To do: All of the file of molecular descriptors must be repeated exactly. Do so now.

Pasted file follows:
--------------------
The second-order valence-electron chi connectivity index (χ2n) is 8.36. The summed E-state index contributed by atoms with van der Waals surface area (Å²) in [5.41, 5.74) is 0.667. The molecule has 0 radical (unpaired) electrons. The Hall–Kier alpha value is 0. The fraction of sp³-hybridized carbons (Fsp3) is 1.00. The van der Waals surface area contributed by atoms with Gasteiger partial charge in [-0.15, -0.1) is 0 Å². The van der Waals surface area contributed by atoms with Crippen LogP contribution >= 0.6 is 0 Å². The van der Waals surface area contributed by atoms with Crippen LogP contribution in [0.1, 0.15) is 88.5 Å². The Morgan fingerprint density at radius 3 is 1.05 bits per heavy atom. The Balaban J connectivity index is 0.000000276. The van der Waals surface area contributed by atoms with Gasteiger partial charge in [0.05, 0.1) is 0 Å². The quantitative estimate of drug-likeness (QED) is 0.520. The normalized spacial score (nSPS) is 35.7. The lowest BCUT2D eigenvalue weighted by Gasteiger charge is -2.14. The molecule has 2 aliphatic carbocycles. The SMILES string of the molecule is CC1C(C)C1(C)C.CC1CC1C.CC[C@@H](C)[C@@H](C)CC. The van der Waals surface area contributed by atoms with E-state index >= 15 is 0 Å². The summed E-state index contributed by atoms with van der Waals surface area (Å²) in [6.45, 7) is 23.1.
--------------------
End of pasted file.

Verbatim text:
The second-order valence-electron chi connectivity index (χ2n) is 8.36. The summed E-state index contributed by atoms with van der Waals surface area (Å²) in [5.41, 5.74) is 0.667. The molecule has 0 radical (unpaired) electrons. The Hall–Kier alpha value is 0. The fraction of sp³-hybridized carbons (Fsp3) is 1.00. The van der Waals surface area contributed by atoms with Gasteiger partial charge in [-0.15, -0.1) is 0 Å². The van der Waals surface area contributed by atoms with Crippen LogP contribution >= 0.6 is 0 Å². The van der Waals surface area contributed by atoms with Crippen LogP contribution in [0.1, 0.15) is 88.5 Å². The Morgan fingerprint density at radius 3 is 1.05 bits per heavy atom. The Balaban J connectivity index is 0.000000276. The van der Waals surface area contributed by atoms with Gasteiger partial charge in [0.05, 0.1) is 0 Å². The quantitative estimate of drug-likeness (QED) is 0.520. The normalized spacial score (nSPS) is 35.7. The lowest BCUT2D eigenvalue weighted by Gasteiger charge is -2.14. The molecule has 2 aliphatic carbocycles. The SMILES string of the molecule is CC1C(C)C1(C)C.CC1CC1C.CC[C@@H](C)[C@@H](C)CC. The van der Waals surface area contributed by atoms with E-state index >= 15 is 0 Å². The summed E-state index contributed by atoms with van der Waals surface area (Å²) in [6.45, 7) is 23.1.